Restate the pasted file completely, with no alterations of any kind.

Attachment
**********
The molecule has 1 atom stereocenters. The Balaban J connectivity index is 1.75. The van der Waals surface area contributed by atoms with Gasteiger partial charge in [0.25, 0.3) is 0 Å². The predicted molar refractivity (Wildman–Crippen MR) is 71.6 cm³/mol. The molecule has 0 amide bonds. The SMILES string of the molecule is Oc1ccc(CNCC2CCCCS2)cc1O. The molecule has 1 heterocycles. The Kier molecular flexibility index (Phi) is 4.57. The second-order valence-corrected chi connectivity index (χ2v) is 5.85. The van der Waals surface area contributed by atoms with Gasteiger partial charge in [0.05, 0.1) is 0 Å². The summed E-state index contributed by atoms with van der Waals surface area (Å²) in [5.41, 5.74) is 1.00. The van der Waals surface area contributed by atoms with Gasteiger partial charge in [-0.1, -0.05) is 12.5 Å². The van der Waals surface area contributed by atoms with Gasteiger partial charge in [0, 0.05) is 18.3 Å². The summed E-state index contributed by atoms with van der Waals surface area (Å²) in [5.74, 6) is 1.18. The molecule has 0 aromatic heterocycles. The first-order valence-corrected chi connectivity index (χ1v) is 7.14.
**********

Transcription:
The molecule has 1 atom stereocenters. The Balaban J connectivity index is 1.75. The van der Waals surface area contributed by atoms with Gasteiger partial charge in [0.25, 0.3) is 0 Å². The predicted molar refractivity (Wildman–Crippen MR) is 71.6 cm³/mol. The molecule has 0 amide bonds. The SMILES string of the molecule is Oc1ccc(CNCC2CCCCS2)cc1O. The molecule has 1 heterocycles. The Kier molecular flexibility index (Phi) is 4.57. The second-order valence-corrected chi connectivity index (χ2v) is 5.85. The van der Waals surface area contributed by atoms with Gasteiger partial charge in [0.05, 0.1) is 0 Å². The summed E-state index contributed by atoms with van der Waals surface area (Å²) in [5.41, 5.74) is 1.00. The van der Waals surface area contributed by atoms with Gasteiger partial charge in [-0.1, -0.05) is 12.5 Å². The van der Waals surface area contributed by atoms with Gasteiger partial charge in [0, 0.05) is 18.3 Å². The summed E-state index contributed by atoms with van der Waals surface area (Å²) in [5.74, 6) is 1.18. The molecule has 0 aromatic heterocycles. The first-order valence-corrected chi connectivity index (χ1v) is 7.14.